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Composer Wins Award That's Music to His Ears : Arts: Stephen Hartke is honored for his lifetime achievements. He will use some of the funds to record.


GLENDALE — Music grabbed composer Stephen Hartke when he was young.

The Glendale resident, one of four recent recipients of an Academy Award in Music from the American Academy of Arts and Letters in New York, was 9 years old when he first sang in a church choir.

At age 10, he wrote his first composition. The choir sang Masses, "so the first piece I wrote was a Mass," he recalled. "It was a little tiny Mass. I think it was about four pages."

Since that time, Hartke, now 40, has earned his Ph.D. from UC Santa Barbara, been a Fulbright professor in Brazil, and is now a professor of theory and composition at USC.

He won the 1987 Louisville Orchestra Prize, a Kennedy Center Friedheim Award for chamber music, and a 1991-92 Rome Prize, which allowed him to live in the Italian capital for a year to compose.

The recent honor from the arts and letters academy recognizes his lifetime achievements and includes a $7,500 cash prize and another $7,500 for a recording project.

"Most people don't know this, but American composers generally have to underwrite the recording of their own music," Hartke said, adding that he plans to use the funds to record a quartet, a duo and a solo for cello, all to be played by friends with whom he has been collaborating.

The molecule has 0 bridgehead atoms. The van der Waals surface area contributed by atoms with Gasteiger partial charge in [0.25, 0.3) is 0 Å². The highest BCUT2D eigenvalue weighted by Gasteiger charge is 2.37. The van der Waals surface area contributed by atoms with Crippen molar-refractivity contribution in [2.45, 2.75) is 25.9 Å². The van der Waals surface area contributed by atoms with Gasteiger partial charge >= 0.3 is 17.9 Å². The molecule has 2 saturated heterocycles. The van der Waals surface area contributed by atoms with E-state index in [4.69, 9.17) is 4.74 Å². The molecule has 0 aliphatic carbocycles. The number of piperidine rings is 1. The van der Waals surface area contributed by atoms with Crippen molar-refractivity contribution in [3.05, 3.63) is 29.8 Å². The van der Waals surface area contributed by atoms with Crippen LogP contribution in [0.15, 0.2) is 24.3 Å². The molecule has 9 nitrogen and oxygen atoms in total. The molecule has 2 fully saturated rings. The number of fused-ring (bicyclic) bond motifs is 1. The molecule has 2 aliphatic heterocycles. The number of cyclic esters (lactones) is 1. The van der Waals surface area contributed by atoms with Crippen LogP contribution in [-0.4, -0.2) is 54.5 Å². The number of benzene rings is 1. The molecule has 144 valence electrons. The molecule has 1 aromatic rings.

Hartke was nominated for the award by academy members last September.

After being notified that he had been nominated, Hartke submitted his second symphony and a piece he had written in honor of the bicentennial of Mozart's death. But he wasn't overwhelmed by the process.

"The fact is, I've been nominated a number of times," and the other three honorees--Stephen Jaffe, Christopher Rouse and David Sheinfeld had also been nominated more than once, he said. "We were all about ready to give up sending in our portfolios."

The awards luncheon in New York did impress the composer. Authors Kurt Vonnegut and Ralph Ellison attended, as did Jacqueline Kennedy Onassis, Hartke said.

"It was very hard not to gawk," he said.

The Academy of Arts and Letters, established in 1898, includes such luminaries as author John Updike and painter Andrew Wyeth among its members, as well as several modern classical composers, including Ned Rorem and Andrew Imbrie.

Hartke describes his music as being melodically driven, "which isn't exactly the most prevalent way of doing things," at least not in the world of modern classical music. "I don't particularly go along with my modernist inheritance."

The composer said his family was not particularly musical, although his father liked classical music and jazz.

"I think it took a while for my parents to figure the extent I was drawn to music," said Hartke, who is married and whose wife is expecting their first child in the fall. "It's one of those professions that chooses you. You can't help it."

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